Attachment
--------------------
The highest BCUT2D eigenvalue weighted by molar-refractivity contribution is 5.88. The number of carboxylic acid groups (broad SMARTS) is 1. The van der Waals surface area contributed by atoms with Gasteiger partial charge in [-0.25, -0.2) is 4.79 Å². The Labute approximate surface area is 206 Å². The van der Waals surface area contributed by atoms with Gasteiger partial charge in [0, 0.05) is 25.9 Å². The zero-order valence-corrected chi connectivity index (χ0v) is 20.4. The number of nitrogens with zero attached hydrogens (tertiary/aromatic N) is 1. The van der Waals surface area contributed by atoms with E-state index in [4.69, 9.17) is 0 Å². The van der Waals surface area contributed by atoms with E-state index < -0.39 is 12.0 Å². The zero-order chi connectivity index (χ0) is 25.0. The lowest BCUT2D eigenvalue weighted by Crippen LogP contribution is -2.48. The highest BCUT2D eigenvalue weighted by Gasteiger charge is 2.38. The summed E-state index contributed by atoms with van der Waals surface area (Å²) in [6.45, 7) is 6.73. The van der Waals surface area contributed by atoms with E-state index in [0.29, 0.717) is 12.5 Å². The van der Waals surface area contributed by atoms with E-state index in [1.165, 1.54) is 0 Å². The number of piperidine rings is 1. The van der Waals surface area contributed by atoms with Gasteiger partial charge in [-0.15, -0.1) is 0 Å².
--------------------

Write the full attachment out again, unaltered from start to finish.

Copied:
The highest BCUT2D eigenvalue weighted by molar-refractivity contribution is 5.88. The number of carboxylic acid groups (broad SMARTS) is 1. The van der Waals surface area contributed by atoms with Gasteiger partial charge in [-0.25, -0.2) is 4.79 Å². The Labute approximate surface area is 206 Å². The van der Waals surface area contributed by atoms with Gasteiger partial charge in [0, 0.05) is 25.9 Å². The zero-order valence-corrected chi connectivity index (χ0v) is 20.4. The number of nitrogens with zero attached hydrogens (tertiary/aromatic N) is 1. The van der Waals surface area contributed by atoms with E-state index in [4.69, 9.17) is 0 Å². The van der Waals surface area contributed by atoms with E-state index < -0.39 is 12.0 Å². The zero-order chi connectivity index (χ0) is 25.0. The lowest BCUT2D eigenvalue weighted by Crippen LogP contribution is -2.48. The highest BCUT2D eigenvalue weighted by Gasteiger charge is 2.38. The summed E-state index contributed by atoms with van der Waals surface area (Å²) in [6.45, 7) is 6.73. The van der Waals surface area contributed by atoms with E-state index in [0.29, 0.717) is 12.5 Å². The van der Waals surface area contributed by atoms with E-state index in [1.165, 1.54) is 0 Å². The number of piperidine rings is 1. The van der Waals surface area contributed by atoms with Gasteiger partial charge in [-0.15, -0.1) is 0 Å².